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Jul 26, 2013

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Jon Banquer

What a mess Dassualt has made with SolidWorks and it gets worse all the time.

There is a huge vacuum just waiting to be filled by a new start up with better ideas and better technology than legacy code SolidWorks has. As soon as this happens it going to get increasingly obvious to many SolidWorks fanboi's that the lights were out for years and no one was home.

Jon Banquer
CADCAM Technology Leaders on LinkedIn

Matthewwest

SolidWorks Mechanical Conceptual is not a 2D program as claimed in the caption above. That's just a screen shot of a sketch. You can see the actual product in this video from SolidWorks World 2013. http://www.youtube.com/watch?v=CZSg7xUj5tg&t=45m11s

Matt / SolidWorks

Alistardean

Ummm.. Ralph, mate..

"Screengrab of SolidWorks Mechanical Conceptual, a 2D-only progam"

You might want to have a rethink of that. SWMC is most definately a 3D application, but as with a lot of mechanism-based design, its good sense to start in a 2D layout, then flesh it out..

In fact, if you look at the SolidWorks blog entry that the image you've used is used in, but read down a wee bit, you'll see some 3D action.

http://blogs.solidworks.com/solidworksblog/2013/01/introducing-solid.html

Love

Al

lou gallo

Last stated, SWMC was not just a 2D only application. Are they changing focus again? It was also 3D and had a number of tools for 3D design:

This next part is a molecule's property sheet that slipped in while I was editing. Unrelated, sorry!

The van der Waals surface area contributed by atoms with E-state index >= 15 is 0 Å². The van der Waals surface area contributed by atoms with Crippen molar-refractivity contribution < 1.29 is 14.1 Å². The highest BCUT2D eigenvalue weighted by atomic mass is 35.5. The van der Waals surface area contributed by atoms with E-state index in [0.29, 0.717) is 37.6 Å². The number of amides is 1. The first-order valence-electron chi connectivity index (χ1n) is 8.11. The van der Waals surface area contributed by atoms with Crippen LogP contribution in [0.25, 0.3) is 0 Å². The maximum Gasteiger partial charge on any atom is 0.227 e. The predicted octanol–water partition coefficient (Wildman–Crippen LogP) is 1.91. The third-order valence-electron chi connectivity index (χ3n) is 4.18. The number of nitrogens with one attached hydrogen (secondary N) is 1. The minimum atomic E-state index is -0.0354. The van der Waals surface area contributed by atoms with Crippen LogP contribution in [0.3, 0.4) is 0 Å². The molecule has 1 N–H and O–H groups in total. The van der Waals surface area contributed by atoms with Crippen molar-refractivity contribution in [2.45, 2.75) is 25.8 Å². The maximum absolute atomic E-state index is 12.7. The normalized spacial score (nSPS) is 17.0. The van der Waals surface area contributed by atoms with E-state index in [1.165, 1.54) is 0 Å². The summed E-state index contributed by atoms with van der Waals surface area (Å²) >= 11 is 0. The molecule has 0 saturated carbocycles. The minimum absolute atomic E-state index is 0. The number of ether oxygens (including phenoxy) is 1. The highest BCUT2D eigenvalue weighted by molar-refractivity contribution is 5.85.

http://solidworksheard.com/blog/2013/1/21/solidworks-mechanical-conceptual-aka-swv6-at-sww13

Jon Banquer

SolidWorks Mechanical Conceptual looks like a 3D direct solid modeler to me rather than a history based solid modeler.

Legacy code SolidWorks has no real direct modeling tools. SolidWorks Mechanical Conceptual appears to have many purposes, one of which is giving SolidWorks users the benefits of using direct solid modeling.

Jon Banquer
CADCAM Technology Leaders group on LinkedIn

Andy

@ Matt:
Thanks for the youtube link!
AB

Kevin De Smet

Won't there be a big problem with data compatibility this way? A kernel change would have very likely been even worse though, so I guess this is the lesser of two evils approaching the future of SolidWorks?

SolidWorks really got damn unlucky when UGS or EDS or whoever it was at the time decided to purchase Shapedata and got a hold of Parasolid as a result. Looking back at it today, whoever authorized that acquisition way back, was a smart cookie!

Kevin De Smet

Doing a quick search it seems that acquisition happened all the way back in the late '80s actually, well... hmm. I just know in that '93/'94/'95 time period licensing components like modeling kernels instead of making them from scratch must've been the logical choice.

Just a shame Dassault in defense bought kind of a dead fish with ACIS, at least in regards to the whole SolidWorks story.

Jon Banquer

"I just know in that '93/'94/'95 time period licensing components like modeling kernels instead of making them from scratch must've been the logical choice."

I believe you will see new CADCAM startups license new geometry kernels and constraint managers. I don't believe any new CADCAM start up will license Siemens Parasolid or Siemens D-Cubeded constraint managers. The reasons for this can be found here:

http://isicad.net/articles.php?article_num=16135

Specifically: